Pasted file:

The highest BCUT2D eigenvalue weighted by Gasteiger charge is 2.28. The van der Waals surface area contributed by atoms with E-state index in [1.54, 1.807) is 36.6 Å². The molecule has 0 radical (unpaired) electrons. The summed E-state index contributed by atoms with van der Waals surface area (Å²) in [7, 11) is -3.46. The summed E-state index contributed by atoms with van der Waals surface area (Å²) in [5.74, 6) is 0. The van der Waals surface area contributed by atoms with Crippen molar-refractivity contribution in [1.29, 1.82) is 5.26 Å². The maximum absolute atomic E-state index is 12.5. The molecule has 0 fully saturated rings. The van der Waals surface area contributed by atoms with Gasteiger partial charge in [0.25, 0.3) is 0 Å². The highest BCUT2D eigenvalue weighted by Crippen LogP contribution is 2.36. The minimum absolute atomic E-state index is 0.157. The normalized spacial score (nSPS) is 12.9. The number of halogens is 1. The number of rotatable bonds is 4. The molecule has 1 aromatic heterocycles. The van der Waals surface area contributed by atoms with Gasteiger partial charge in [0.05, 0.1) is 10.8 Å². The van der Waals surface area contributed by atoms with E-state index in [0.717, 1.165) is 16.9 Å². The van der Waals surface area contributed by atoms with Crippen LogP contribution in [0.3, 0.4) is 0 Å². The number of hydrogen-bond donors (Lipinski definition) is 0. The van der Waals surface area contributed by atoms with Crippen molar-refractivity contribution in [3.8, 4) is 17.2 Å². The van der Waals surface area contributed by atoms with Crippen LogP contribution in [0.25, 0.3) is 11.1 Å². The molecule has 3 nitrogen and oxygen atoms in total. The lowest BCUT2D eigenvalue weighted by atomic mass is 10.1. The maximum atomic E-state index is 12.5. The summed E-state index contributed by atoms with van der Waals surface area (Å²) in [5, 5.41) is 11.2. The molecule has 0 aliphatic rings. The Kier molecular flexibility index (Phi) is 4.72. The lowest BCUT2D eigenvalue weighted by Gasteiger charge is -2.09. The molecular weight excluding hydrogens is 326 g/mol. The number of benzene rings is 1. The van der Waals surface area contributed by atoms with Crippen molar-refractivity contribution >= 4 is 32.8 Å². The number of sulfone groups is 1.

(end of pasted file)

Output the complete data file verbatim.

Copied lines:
The highest BCUT2D eigenvalue weighted by Gasteiger charge is 2.28. The van der Waals surface area contributed by atoms with E-state index in [1.54, 1.807) is 36.6 Å². The molecule has 0 radical (unpaired) electrons. The summed E-state index contributed by atoms with van der Waals surface area (Å²) in [7, 11) is -3.46. The summed E-state index contributed by atoms with van der Waals surface area (Å²) in [5.74, 6) is 0. The van der Waals surface area contributed by atoms with Crippen molar-refractivity contribution in [1.29, 1.82) is 5.26 Å². The maximum absolute atomic E-state index is 12.5. The molecule has 0 fully saturated rings. The van der Waals surface area contributed by atoms with Gasteiger partial charge in [0.25, 0.3) is 0 Å². The highest BCUT2D eigenvalue weighted by Crippen LogP contribution is 2.36. The minimum absolute atomic E-state index is 0.157. The normalized spacial score (nSPS) is 12.9. The number of halogens is 1. The number of rotatable bonds is 4. The molecule has 1 aromatic heterocycles. The van der Waals surface area contributed by atoms with Gasteiger partial charge in [0.05, 0.1) is 10.8 Å². The van der Waals surface area contributed by atoms with E-state index in [0.717, 1.165) is 16.9 Å². The van der Waals surface area contributed by atoms with Crippen LogP contribution in [0.3, 0.4) is 0 Å². The number of hydrogen-bond donors (Lipinski definition) is 0. The van der Waals surface area contributed by atoms with Crippen molar-refractivity contribution in [3.8, 4) is 17.2 Å². The van der Waals surface area contributed by atoms with Crippen LogP contribution in [0.25, 0.3) is 11.1 Å². The molecule has 3 nitrogen and oxygen atoms in total. The lowest BCUT2D eigenvalue weighted by atomic mass is 10.1. The maximum atomic E-state index is 12.5. The summed E-state index contributed by atoms with van der Waals surface area (Å²) in [5, 5.41) is 11.2. The molecule has 0 aliphatic rings. The Kier molecular flexibility index (Phi) is 4.72. The lowest BCUT2D eigenvalue weighted by Gasteiger charge is -2.09. The molecular weight excluding hydrogens is 326 g/mol. The number of benzene rings is 1. The van der Waals surface area contributed by atoms with Crippen molar-refractivity contribution >= 4 is 32.8 Å². The number of sulfone groups is 1.